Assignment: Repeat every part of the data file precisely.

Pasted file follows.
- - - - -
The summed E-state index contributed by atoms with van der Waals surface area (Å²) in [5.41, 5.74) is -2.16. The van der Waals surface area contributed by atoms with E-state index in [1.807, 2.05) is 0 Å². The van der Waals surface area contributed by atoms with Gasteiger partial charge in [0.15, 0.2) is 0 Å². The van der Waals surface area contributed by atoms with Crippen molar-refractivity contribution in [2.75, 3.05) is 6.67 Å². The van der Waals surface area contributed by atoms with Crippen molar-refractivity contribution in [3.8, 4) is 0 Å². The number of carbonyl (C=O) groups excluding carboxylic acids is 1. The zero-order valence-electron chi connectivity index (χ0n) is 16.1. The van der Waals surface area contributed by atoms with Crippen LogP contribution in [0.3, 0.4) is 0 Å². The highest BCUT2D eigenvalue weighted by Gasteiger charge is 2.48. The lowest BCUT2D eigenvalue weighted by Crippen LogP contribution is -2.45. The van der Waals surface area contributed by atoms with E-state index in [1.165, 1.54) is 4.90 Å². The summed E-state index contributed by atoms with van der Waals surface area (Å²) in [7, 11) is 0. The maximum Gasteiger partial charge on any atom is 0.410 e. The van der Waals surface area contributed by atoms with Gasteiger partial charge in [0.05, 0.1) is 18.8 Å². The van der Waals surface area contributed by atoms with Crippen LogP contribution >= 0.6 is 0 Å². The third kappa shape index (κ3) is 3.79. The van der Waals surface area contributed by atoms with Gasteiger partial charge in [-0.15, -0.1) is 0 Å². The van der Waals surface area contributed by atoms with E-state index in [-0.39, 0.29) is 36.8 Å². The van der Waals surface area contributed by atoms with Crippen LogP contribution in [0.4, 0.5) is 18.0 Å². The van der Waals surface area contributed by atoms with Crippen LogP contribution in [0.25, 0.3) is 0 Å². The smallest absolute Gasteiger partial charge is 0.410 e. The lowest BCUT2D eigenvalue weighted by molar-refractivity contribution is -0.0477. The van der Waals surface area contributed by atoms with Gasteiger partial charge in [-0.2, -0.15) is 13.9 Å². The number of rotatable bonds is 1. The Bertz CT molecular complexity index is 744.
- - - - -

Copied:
The summed E-state index contributed by atoms with van der Waals surface area (Å²) in [5.41, 5.74) is -2.16. The van der Waals surface area contributed by atoms with E-state index in [1.807, 2.05) is 0 Å². The van der Waals surface area contributed by atoms with Gasteiger partial charge in [0.15, 0.2) is 0 Å². The van der Waals surface area contributed by atoms with Crippen molar-refractivity contribution in [2.75, 3.05) is 6.67 Å². The van der Waals surface area contributed by atoms with Crippen molar-refractivity contribution in [3.8, 4) is 0 Å². The number of carbonyl (C=O) groups excluding carboxylic acids is 1. The zero-order valence-electron chi connectivity index (χ0n) is 16.1. The van der Waals surface area contributed by atoms with Crippen LogP contribution in [0.3, 0.4) is 0 Å². The highest BCUT2D eigenvalue weighted by Gasteiger charge is 2.48. The lowest BCUT2D eigenvalue weighted by Crippen LogP contribution is -2.45. The van der Waals surface area contributed by atoms with E-state index in [1.165, 1.54) is 4.90 Å². The summed E-state index contributed by atoms with van der Waals surface area (Å²) in [7, 11) is 0. The maximum Gasteiger partial charge on any atom is 0.410 e. The van der Waals surface area contributed by atoms with Gasteiger partial charge in [0.05, 0.1) is 18.8 Å². The van der Waals surface area contributed by atoms with Crippen LogP contribution >= 0.6 is 0 Å². The third kappa shape index (κ3) is 3.79. The van der Waals surface area contributed by atoms with Gasteiger partial charge in [-0.15, -0.1) is 0 Å². The van der Waals surface area contributed by atoms with E-state index in [-0.39, 0.29) is 36.8 Å². The van der Waals surface area contributed by atoms with Crippen LogP contribution in [0.4, 0.5) is 18.0 Å². The van der Waals surface area contributed by atoms with Crippen LogP contribution in [0.25, 0.3) is 0 Å². The smallest absolute Gasteiger partial charge is 0.410 e. The lowest BCUT2D eigenvalue weighted by molar-refractivity contribution is -0.0477. The van der Waals surface area contributed by atoms with Gasteiger partial charge in [-0.2, -0.15) is 13.9 Å². The number of rotatable bonds is 1. The Bertz CT molecular complexity index is 744.